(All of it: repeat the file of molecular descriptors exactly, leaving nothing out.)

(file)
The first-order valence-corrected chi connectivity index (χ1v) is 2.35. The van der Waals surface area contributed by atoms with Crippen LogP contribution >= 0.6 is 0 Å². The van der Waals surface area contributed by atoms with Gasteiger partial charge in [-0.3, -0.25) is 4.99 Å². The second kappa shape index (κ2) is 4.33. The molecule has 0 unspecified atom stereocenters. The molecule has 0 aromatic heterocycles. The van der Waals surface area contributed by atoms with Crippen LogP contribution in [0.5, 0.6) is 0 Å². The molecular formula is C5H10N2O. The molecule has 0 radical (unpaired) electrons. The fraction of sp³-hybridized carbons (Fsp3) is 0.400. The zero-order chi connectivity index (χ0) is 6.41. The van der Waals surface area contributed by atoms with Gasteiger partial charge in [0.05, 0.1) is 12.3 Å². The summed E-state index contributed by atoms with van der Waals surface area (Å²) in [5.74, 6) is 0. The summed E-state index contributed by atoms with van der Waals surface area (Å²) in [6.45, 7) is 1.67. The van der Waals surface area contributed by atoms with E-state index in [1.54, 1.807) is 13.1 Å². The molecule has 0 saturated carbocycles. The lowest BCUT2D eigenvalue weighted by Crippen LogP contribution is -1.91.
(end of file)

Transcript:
The first-order valence-corrected chi connectivity index (χ1v) is 2.35. The van der Waals surface area contributed by atoms with Crippen LogP contribution >= 0.6 is 0 Å². The van der Waals surface area contributed by atoms with Gasteiger partial charge in [-0.3, -0.25) is 4.99 Å². The second kappa shape index (κ2) is 4.33. The molecule has 0 unspecified atom stereocenters. The molecule has 0 aromatic heterocycles. The van der Waals surface area contributed by atoms with Crippen LogP contribution in [0.5, 0.6) is 0 Å². The molecular formula is C5H10N2O. The molecule has 0 radical (unpaired) electrons. The fraction of sp³-hybridized carbons (Fsp3) is 0.400. The zero-order chi connectivity index (χ0) is 6.41. The van der Waals surface area contributed by atoms with Gasteiger partial charge in [0.05, 0.1) is 12.3 Å². The summed E-state index contributed by atoms with van der Waals surface area (Å²) in [5.74, 6) is 0. The summed E-state index contributed by atoms with van der Waals surface area (Å²) in [6.45, 7) is 1.67. The van der Waals surface area contributed by atoms with E-state index in [1.54, 1.807) is 13.1 Å². The molecule has 0 saturated carbocycles. The lowest BCUT2D eigenvalue weighted by Crippen LogP contribution is -1.91.